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dc.contributor.advisorGreen, Richard F.en_US
dc.contributor.authorHall, Patrick Brian, 1968-
dc.creatorHall, Patrick Brian, 1968-en_US
dc.date.accessioned2013-05-09T09:07:16Z
dc.date.available2013-05-09T09:07:16Z
dc.date.issued1998en_US
dc.identifier.urihttp://hdl.handle.net/10150/288783
dc.description.abstractI present the data for an optical/near-infrared study of radio-loud quasar environments from z = 0.6-2.0, and the analysis of the data from z = 1.0-2.0. I thoroughly discuss the sample selection, observing, data reduction, and object cataloging. Even accounting for possible systematic offsets, I find a significant excess of K ≳ 19 galaxies in the fields of z = 1-2 RLQs, on two spatial scales. One component is at θ <40'' from the quasars and is significant compared to the galaxy surface density at θ >40'' in the same fields. The other component appears roughly uniform across the fields (to θ∼100'') and is significant compared to the galaxy surface density seen in random-field surveys in the literature. The r-K color distributions of the excess galaxy populations are indistinguishable, and are significantly redder than the color distribution of the field population. The excess galaxy population is thus consistent with being predominantly early-type galaxies at the quasar redshifts. The average excess within 0.5h⁻¹₇₅ Mpc $(∼65'') of the quasars corresponds to Abell richness class ∼0 compared to the galaxy surface density at >0.5h⁻¹₇₅ Mpc from the quasars, and to Abell richness class ∼1 compared to that from the literature. I estimate -0.65⁺⁰·⁴¹₋₀.₅₅ magnitudes of evolution in M*(K) to z̄ = 1.67 by assuming the excess galaxies are at the quasar redshifts. I discuss the spectral energy distributions (SEDs) of galaxies in fields with data in several passbands. Most candidate quasar-associated galaxies are consistent with being 2-3 Gyr old early-types at the quasar redshifts of z∼1.5. However, some objects have SEDs similar to extremely late-type stars; others have SEDs consistent with being 4-5 Gyr old at z∼1.5 and others are consistent with old but dust-reddened galaxies at the quasar redshifts. These potentially different galaxy types suggest there may be considerable dispersion in the properties of early-type cluster galaxies at z∼1.5. There is also a population of galaxies whose SEDs are best modelled by background galaxies at z≳2.5, Many of these are dusty or have composite stellar populations, or both, and some may be ≳2 Gyr old at z≳ 2.5. Confirmation of old galaxies at high redshift would constrain the cosmology by requiring a relatively old universe at large lookback times.
dc.language.isoen_USen_US
dc.publisherThe University of Arizona.en_US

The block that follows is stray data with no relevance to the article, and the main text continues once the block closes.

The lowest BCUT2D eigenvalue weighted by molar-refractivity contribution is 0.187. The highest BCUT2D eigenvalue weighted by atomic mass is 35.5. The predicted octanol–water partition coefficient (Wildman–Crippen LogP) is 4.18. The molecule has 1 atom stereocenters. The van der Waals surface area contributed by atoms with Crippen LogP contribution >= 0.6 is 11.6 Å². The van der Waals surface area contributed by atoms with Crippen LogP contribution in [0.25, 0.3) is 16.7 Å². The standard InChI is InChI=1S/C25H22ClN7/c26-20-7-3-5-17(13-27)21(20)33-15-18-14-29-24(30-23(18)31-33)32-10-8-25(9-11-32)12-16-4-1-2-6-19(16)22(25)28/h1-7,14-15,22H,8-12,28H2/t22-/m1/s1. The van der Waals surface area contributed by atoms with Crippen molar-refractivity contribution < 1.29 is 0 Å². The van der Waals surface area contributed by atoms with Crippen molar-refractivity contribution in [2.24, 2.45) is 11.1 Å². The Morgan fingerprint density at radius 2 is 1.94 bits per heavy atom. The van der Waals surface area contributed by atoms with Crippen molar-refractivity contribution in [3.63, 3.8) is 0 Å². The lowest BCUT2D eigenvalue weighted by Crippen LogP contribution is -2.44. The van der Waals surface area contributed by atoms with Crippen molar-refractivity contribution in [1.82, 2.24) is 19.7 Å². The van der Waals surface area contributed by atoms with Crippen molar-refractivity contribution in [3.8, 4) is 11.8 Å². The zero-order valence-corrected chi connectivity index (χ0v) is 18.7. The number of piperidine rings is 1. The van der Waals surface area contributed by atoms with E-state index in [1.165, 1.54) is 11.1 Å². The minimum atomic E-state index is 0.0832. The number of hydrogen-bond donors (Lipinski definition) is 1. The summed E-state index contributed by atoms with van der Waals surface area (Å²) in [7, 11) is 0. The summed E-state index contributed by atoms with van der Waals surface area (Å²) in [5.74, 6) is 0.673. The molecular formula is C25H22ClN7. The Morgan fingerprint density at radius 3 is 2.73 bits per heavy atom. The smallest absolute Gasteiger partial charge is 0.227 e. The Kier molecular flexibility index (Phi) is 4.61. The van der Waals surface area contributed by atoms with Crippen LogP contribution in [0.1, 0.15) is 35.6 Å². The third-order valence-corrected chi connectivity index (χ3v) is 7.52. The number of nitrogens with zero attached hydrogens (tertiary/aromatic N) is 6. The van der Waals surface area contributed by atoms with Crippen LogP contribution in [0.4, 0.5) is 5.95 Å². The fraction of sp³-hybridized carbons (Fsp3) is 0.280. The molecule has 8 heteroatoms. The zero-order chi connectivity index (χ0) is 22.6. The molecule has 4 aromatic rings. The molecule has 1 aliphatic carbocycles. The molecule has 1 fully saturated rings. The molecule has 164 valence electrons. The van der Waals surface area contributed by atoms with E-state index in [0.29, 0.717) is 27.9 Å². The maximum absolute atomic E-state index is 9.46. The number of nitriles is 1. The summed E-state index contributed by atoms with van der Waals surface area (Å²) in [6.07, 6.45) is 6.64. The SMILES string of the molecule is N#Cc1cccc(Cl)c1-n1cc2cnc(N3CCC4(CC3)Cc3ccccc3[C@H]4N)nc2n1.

dc.rightsCopyright © is held by the author. Digital access to this material is made possible by the University Libraries, University of Arizona. Further transmission, reproduction or presentation (such as public display or performance) of protected items is prohibited except with permission of the author.en_US
dc.subjectPhysics, Astronomy and Astrophysics.en_US
dc.titleAn optical-infrared study of radio-loud quasar environmentsen_US
dc.typetexten_US
dc.typeDissertation-Reproduction (electronic)en_US
thesis.degree.grantorUniversity of Arizonaen_US
thesis.degree.leveldoctoralen_US
dc.identifier.proquest9817363en_US
thesis.degree.disciplineGraduate Collegeen_US
thesis.degree.disciplineAstronomyen_US
thesis.degree.namePh.D.en_US
dc.identifier.bibrecord.b38269995en_US
refterms.dateFOA2018-09-06T05:03:00Z
html.description.abstractI present the data for an optical/near-infrared study of radio-loud quasar environments from z = 0.6-2.0, and the analysis of the data from z = 1.0-2.0. I thoroughly discuss the sample selection, observing, data reduction, and object cataloging. Even accounting for possible systematic offsets, I find a significant excess of K ≳ 19 galaxies in the fields of z = 1-2 RLQs, on two spatial scales. One component is at θ <40'' from the quasars and is significant compared to the galaxy surface density at θ >40'' in the same fields. The other component appears roughly uniform across the fields (to θ∼100'') and is significant compared to the galaxy surface density seen in random-field surveys in the literature. The r-K color distributions of the excess galaxy populations are indistinguishable, and are significantly redder than the color distribution of the field population. The excess galaxy population is thus consistent with being predominantly early-type galaxies at the quasar redshifts. The average excess within 0.5h⁻¹₇₅ Mpc $(∼65'') of the quasars corresponds to Abell richness class ∼0 compared to the galaxy surface density at >0.5h⁻¹₇₅ Mpc from the quasars, and to Abell richness class ∼1 compared to that from the literature. I estimate -0.65⁺⁰·⁴¹₋₀.₅₅ magnitudes of evolution in M*(K) to z̄ = 1.67 by assuming the excess galaxies are at the quasar redshifts. I discuss the spectral energy distributions (SEDs) of galaxies in fields with data in several passbands. Most candidate quasar-associated galaxies are consistent with being 2-3 Gyr old early-types at the quasar redshifts of z∼1.5. However, some objects have SEDs similar to extremely late-type stars; others have SEDs consistent with being 4-5 Gyr old at z∼1.5 and others are consistent with old but dust-reddened galaxies at the quasar redshifts. These potentially different galaxy types suggest there may be considerable dispersion in the properties of early-type cluster galaxies at z∼1.5. There is also a population of galaxies whose SEDs are best modelled by background galaxies at z≳2.5, Many of these are dusty or have composite stellar populations, or both, and some may be ≳2 Gyr old at z≳ 2.5. Confirmation of old galaxies at high redshift would constrain the cosmology by requiring a relatively old universe at large lookback times.


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